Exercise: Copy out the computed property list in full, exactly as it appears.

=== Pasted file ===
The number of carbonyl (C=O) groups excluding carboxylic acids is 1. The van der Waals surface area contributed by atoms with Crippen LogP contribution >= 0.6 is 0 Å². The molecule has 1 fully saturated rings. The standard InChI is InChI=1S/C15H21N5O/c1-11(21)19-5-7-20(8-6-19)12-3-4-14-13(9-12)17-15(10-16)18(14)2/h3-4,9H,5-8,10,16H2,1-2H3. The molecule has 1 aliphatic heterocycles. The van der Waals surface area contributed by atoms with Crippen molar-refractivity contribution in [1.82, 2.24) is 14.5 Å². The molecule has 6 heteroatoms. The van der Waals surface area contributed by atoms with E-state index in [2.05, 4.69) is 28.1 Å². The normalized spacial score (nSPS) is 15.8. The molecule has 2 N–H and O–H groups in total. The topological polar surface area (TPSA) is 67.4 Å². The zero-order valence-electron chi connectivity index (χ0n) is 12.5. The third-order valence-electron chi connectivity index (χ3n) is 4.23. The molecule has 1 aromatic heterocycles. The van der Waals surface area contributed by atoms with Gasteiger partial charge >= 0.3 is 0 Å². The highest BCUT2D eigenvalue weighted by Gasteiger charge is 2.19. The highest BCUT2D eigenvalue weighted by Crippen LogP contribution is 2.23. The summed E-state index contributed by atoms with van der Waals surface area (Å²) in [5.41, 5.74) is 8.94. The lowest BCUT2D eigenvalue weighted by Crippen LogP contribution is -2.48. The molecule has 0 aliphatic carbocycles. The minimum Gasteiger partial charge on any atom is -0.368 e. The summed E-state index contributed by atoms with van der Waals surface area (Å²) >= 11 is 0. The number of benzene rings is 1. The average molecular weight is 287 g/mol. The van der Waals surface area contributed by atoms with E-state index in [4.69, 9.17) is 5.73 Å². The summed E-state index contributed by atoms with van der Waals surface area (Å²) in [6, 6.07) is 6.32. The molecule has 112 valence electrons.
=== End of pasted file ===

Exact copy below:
The number of carbonyl (C=O) groups excluding carboxylic acids is 1. The van der Waals surface area contributed by atoms with Crippen LogP contribution >= 0.6 is 0 Å². The molecule has 1 fully saturated rings. The standard InChI is InChI=1S/C15H21N5O/c1-11(21)19-5-7-20(8-6-19)12-3-4-14-13(9-12)17-15(10-16)18(14)2/h3-4,9H,5-8,10,16H2,1-2H3. The molecule has 1 aliphatic heterocycles. The van der Waals surface area contributed by atoms with Crippen molar-refractivity contribution in [1.82, 2.24) is 14.5 Å². The molecule has 6 heteroatoms. The van der Waals surface area contributed by atoms with E-state index in [2.05, 4.69) is 28.1 Å². The normalized spacial score (nSPS) is 15.8. The molecule has 2 N–H and O–H groups in total. The topological polar surface area (TPSA) is 67.4 Å². The zero-order valence-electron chi connectivity index (χ0n) is 12.5. The third-order valence-electron chi connectivity index (χ3n) is 4.23. The molecule has 1 aromatic heterocycles. The van der Waals surface area contributed by atoms with Gasteiger partial charge >= 0.3 is 0 Å². The highest BCUT2D eigenvalue weighted by Gasteiger charge is 2.19. The highest BCUT2D eigenvalue weighted by Crippen LogP contribution is 2.23. The summed E-state index contributed by atoms with van der Waals surface area (Å²) in [5.41, 5.74) is 8.94. The lowest BCUT2D eigenvalue weighted by Crippen LogP contribution is -2.48. The molecule has 0 aliphatic carbocycles. The minimum Gasteiger partial charge on any atom is -0.368 e. The summed E-state index contributed by atoms with van der Waals surface area (Å²) >= 11 is 0. The number of benzene rings is 1. The average molecular weight is 287 g/mol. The van der Waals surface area contributed by atoms with E-state index in [4.69, 9.17) is 5.73 Å². The summed E-state index contributed by atoms with van der Waals surface area (Å²) in [6, 6.07) is 6.32. The molecule has 112 valence electrons.